Burn it off: Downhill ski for 35 minutes

12 of 24

Mashed potatoes with gravy

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A typical mashed potato recipe features cream, salt, and lots of butter. You know what that means: calories and unhealthy fats. Cut the calorie count of your recipe in half by skipping the gravy altogether, limiting the butter to 1 tablespoon per potato, using naturally creamy Yukon Gold potatoes, and swapping in reduced-fat milk for the cream.

Calories: 230 per 3/4 cup

Burn it off: Do jumping jacks for 23 minutes

13 of 24

Candy cane

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A candy cane is one holiday sweet we can endorse. Sure, they're made from sugar and…not much else, but at 60 calories, having one (just one) won't wreck your diet. It also takes a while to eat one, which will make you more satisfied in the end.

Calories: 60

Burn it off: Walk up and down stairs for 7 minutes

14 of 24

Glazed ham

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Nothing says Christmas dinner quite like a juicy glazed ham. Lucky for you, a serving of the traditional dish only sets you back 120 calories. A 3-ounce slice also supplies 16 grams of protein, which will help fill you up (and with any luck eat less off the dessert table). Just be sure to choose a low-sodium piece of pork.

Calories: 120 calories per 3-ounce slice

Burn it off: Go hiking for 15 minutes

15 of 24

Chocolate orange

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The good news: dark chocolate is loaded with antioxidants and has been shown to reduce blood pressure, protect the heart and brain, and curb cravings. The bad news: a chocolate orange is made with milk chocolate, which doesn't boast the same benefits and contains a lot more sugar. Indulge in a couple squares of 70% cacao dark chocolate with an actual orange instead.

Calories: 230 per 5-slice serving

Burn it off: Sing Christmas carols door-to-door for 77 minutes

16 of 24

Mulled wine

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Having a glass of red wine a day may boost heart health, but that may not be the case when it comes to mulled wine. Served warm and mixed with cinnamon, cloves, and orange, some mulled wine recipes also call for added sugar. Make your own healthy indulgence by nixing the sugar altogether by intensifying the spices.

Calories: 183 per glass

Burn it off: Walk up hill carrying a 10-pound turkey for 22 minutes

17 of 24

Cutout sugar cookie

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Cutout cookies in the shape of Santa Claus, Christmas trees, and reindeer may be the ultimate comfort food. Not only do they taste delicious; they also bring back fun childhood memories. As long as you have just one, they're a relatively guilt-free treat. Try a healthier spin on the classic recipe with this whole-wheat version.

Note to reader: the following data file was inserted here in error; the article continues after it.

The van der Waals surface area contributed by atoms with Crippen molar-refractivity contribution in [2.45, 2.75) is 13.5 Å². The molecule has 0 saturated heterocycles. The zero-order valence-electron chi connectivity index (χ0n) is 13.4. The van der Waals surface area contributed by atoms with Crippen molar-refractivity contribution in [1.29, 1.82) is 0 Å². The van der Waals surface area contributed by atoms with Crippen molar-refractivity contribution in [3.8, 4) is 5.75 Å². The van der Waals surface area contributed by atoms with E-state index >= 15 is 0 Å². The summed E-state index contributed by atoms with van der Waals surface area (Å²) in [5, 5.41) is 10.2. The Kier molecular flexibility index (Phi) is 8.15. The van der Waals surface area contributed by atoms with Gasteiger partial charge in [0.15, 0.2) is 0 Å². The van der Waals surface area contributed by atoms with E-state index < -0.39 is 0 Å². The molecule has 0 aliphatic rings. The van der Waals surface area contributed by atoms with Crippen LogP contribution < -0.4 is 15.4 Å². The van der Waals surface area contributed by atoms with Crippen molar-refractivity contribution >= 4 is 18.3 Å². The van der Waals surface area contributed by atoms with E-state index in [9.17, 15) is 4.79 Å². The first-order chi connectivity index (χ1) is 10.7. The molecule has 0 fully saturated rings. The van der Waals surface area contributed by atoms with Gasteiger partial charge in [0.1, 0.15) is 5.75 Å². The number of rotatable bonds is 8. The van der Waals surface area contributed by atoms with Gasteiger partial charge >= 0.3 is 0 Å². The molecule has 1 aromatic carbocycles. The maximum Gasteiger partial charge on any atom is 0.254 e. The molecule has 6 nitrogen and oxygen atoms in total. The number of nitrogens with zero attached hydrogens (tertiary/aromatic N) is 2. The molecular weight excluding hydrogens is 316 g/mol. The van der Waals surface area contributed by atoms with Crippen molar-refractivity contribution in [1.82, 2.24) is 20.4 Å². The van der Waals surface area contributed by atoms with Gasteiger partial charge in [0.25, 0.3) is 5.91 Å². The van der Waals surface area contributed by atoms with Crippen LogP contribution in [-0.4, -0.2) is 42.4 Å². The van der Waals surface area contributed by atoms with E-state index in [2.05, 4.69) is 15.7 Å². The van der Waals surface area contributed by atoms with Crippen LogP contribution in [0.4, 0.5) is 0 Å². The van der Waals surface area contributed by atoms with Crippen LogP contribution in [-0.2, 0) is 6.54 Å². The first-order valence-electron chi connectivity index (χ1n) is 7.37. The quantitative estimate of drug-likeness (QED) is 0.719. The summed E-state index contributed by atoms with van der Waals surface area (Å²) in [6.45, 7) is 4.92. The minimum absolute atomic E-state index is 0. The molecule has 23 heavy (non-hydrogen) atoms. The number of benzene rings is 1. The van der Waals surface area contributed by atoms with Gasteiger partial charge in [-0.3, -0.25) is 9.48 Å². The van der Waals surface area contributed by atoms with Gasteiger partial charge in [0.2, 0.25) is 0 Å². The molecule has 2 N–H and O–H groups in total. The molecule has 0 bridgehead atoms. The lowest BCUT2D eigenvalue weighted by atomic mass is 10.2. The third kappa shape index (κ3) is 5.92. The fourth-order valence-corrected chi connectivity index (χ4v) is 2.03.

Calories: 126 per cookie

Burn it off: Stand for 1 hour

18 of 24

Green bean casserole

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Take a can of green beans, a can of condensed cream of mushroom soup, some fried onions, and what do you get? A total sodium bomb. Sure, it'll only cost you 120 calories, but canned foods are notoriously high in salt. One tiny scoop contains 550 milligrams, or about a quarter of what you're supposed to consume in an entire day.

Calories: 120 per scoop

Burn it off: Volunteer at a soup kitchen for 27 minutes

19 of 24

Popcorn ball

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Popcorn is a healthy whole-grain snack—when you eat it plain. Rolling the kernels into balls with sugar, corn syrup, and salt probably negates any of the nutritional benefits. For a healthier holiday treat, sprinkle your popcorn with cinnamon.

Calories: 170 per 3-inch ball

Burn it off: Walk through snow for 30 minutes

20 of 24

Apple cider

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With potassium, iron, and no added sugar, apple cider is a relatively smart sipper. Try this recipe for Spiced Apple Cider, which is spiked with your choice of Calvados or applejack.

Calories: 100 per cup plain; 173 per cup spiced

Burn it off: Do 15 minutes of body weight exercises in your living room

21 of 24


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If losing weight is one of your new year's resolutions, then you'll want to cut back on booze. But go ahead and ring in the new year with a champagne toast. You'll easily burn off the bubbly when you get back on the dance floor.

Calories: 90 per 4-ounce glass

Burn it off: Hit the dance floor for 18 minutes

22 of 24

Gingerbread man

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Be sure your gingerbread recipe contains real ginger. In addition to adding flavor to your cookies, the multitasking spice also soothes achy muscles and improves blood flow and circulation.

Calories: 158 per cookie

Burn it off: Go holiday shopping for 1 hour

23 of 24

Mixed nuts

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As long as you stick to one handful, the nut bowl serves up a healthy holiday snack. Nuts are packed with heart-healthy fats, protein, fiber, vitamins, and minerals. Remember, unsalted nuts are best.

Calories: 172 per ounce

Burn it off: Rake leaves for 34 minutes

24 of 24

Prime rib

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Pile a few sides on your plate along with your slice of prime rib, and you've consumed enough calories to last you an entire day. Eating a lot of red meat has been linked to an increased risk for heart disease, certain cancers, and a shortened lifespan, but an occasional indulgence in a lower-fat cut, like tenderloin, is OK.

Calories: 1,035 per slice

Burn it off: Play touch football for 2 hours